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*Martín Dihigo was born on this date in 1906. He was an Afro Cuban professional baseball player.
Martín Magdaleno Dihigo Llanos was born in Cidra, Jesús María in Matanzas Province, Cuba. He began his professional career at the age of 16 as a substitute infielder for Habana in the Cuban League.
His first summer in United States baseball came in 1923 as a first baseman for the Negro leagues' Cuban Stars (East). He played in the Negro leagues from 1923 through 1936 and again briefly in 1945. Dihigo's career record in twelve seasons in the Negro Leagues was a .307 average and .511 slugging percentage, with 431 hits, 64 home runs, 61 doubles, 17 triples, 227 RBIs, and 292 runs scored in 1404 at bats. He drew 143 walks and stole 41 bases. As a pitcher, he went 26–19 with a 2.92 ERA, with 176 strikeouts and 80 walks in 354 innings.
Although a two-time All-Star in the American Negro League, his greatest season came in the Mexican League in 1938, with Rojos del Aguila de Veracruz where he went 18-2 with a 0.90 ERA as a pitcher, while winning the batting title with a .387 average. In another season in the Mexican League, he had a 0.15 ERA. In his Mexican career, he was 119-57 with a .317 batting average. In the Cuban League, he was 107-56 with a .298 average. Dihigo continued his playing career in Mexico into the early 1950s. He was Cuba's Minister of Sport from 1959 until his death, where he was called "The Immortal". In other Latin American countries, he was called "El Maestro", translated as "The Master". Combining his Dominican, American, Cuban and Mexican statistics results in a lifetime .302 career batting average with 130 home runs (eleven seasons worth of home run totals are missing) and a 252-132 pitching record.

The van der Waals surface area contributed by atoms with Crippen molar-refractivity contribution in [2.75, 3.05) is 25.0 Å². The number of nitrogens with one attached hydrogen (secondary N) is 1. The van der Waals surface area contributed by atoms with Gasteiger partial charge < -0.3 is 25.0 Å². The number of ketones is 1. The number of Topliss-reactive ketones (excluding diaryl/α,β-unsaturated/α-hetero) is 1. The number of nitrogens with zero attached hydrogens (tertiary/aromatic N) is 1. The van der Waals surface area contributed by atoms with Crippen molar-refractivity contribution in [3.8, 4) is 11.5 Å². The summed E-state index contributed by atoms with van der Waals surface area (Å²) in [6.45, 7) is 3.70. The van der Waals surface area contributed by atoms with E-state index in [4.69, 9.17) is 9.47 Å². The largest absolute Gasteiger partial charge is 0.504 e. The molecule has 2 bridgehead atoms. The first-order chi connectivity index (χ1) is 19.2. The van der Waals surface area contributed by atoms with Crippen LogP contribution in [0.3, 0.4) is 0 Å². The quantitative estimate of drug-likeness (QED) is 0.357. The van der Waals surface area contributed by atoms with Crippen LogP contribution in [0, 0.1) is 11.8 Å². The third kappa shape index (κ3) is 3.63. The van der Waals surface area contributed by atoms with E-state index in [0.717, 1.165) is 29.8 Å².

After retiring, Dihigo became a radio announcer for the Cuban Winter League. He fled Cuba in 1952 to protest the rise of Fulgencio Batista. He managed the Leones del Caracas in the 1953 Caribbean Series but finished last. Dihigo returned to Cuba when Castro took power and was appointed the minister of sports. He taught programs for amateur baseball players that the new government opened. Dihigo was elected to the American Baseball Hall of Fame in 1977. Dihigo was also inducted into the Hispanic Heritage Baseball Museum Hall of Fame.
Along with Willie Wells, Dihigo is just one of two players to be inducted to the American, Cuban, Mexican, Dominican Republic and Venezuelan Baseball Halls of Fame. Martín Dihigo's stature as a ballplayer is reflected in this conversation between former Dodgers general manager Al Campanis and broadcaster Jaime Jarrín: "Al said, 'Jaime, the best player that I have ever seen in my life is Martin Dihigo, but he never came to the Major Leagues,” Jarrin said. "'After Dihigo, I would put Roberto Clemente above Willie Mays. Those are the two best players I have ever seen in my entire life.” He played in Negro league baseball and Latin American leagues from 1923 to 1936. He played all nine positions. As a hitter, he led the Negro leagues in home runs in 1926 and 1935. As a pitcher, he once defeated Satchel Paige when he toured Cuba. Martín Dihigo died on May 20, 1971 in Cienfuegos, Cuba. Known as a humorous, good-natured man as well as a versatile player. He is buried in Cementerio Municipal Cruces in Cruces, Cienfuegos, Cuba.